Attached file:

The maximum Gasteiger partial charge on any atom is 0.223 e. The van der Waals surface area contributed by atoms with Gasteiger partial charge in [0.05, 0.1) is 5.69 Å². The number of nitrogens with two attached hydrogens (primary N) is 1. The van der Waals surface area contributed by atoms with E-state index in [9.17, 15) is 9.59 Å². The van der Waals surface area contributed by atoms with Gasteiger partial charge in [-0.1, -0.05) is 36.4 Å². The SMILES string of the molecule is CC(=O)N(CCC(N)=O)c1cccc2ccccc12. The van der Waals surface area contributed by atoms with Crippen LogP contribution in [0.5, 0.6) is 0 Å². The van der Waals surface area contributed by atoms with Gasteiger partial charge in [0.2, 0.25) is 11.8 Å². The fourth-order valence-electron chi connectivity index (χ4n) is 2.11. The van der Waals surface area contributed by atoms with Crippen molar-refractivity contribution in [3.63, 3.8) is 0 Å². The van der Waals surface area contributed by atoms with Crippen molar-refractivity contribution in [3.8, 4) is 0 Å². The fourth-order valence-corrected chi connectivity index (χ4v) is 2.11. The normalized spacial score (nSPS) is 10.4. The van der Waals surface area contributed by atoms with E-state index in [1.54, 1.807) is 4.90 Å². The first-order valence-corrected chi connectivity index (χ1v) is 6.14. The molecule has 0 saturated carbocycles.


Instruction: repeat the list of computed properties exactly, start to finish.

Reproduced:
The maximum Gasteiger partial charge on any atom is 0.223 e. The van der Waals surface area contributed by atoms with Gasteiger partial charge in [0.05, 0.1) is 5.69 Å². The number of nitrogens with two attached hydrogens (primary N) is 1. The van der Waals surface area contributed by atoms with E-state index in [9.17, 15) is 9.59 Å². The van der Waals surface area contributed by atoms with Gasteiger partial charge in [-0.1, -0.05) is 36.4 Å². The SMILES string of the molecule is CC(=O)N(CCC(N)=O)c1cccc2ccccc12. The van der Waals surface area contributed by atoms with Crippen LogP contribution in [0.5, 0.6) is 0 Å². The van der Waals surface area contributed by atoms with Gasteiger partial charge in [0.2, 0.25) is 11.8 Å². The fourth-order valence-electron chi connectivity index (χ4n) is 2.11. The van der Waals surface area contributed by atoms with Crippen molar-refractivity contribution in [3.63, 3.8) is 0 Å². The van der Waals surface area contributed by atoms with Crippen molar-refractivity contribution in [3.8, 4) is 0 Å². The fourth-order valence-corrected chi connectivity index (χ4v) is 2.11. The normalized spacial score (nSPS) is 10.4. The van der Waals surface area contributed by atoms with E-state index in [1.54, 1.807) is 4.90 Å². The first-order valence-corrected chi connectivity index (χ1v) is 6.14. The molecule has 0 saturated carbocycles.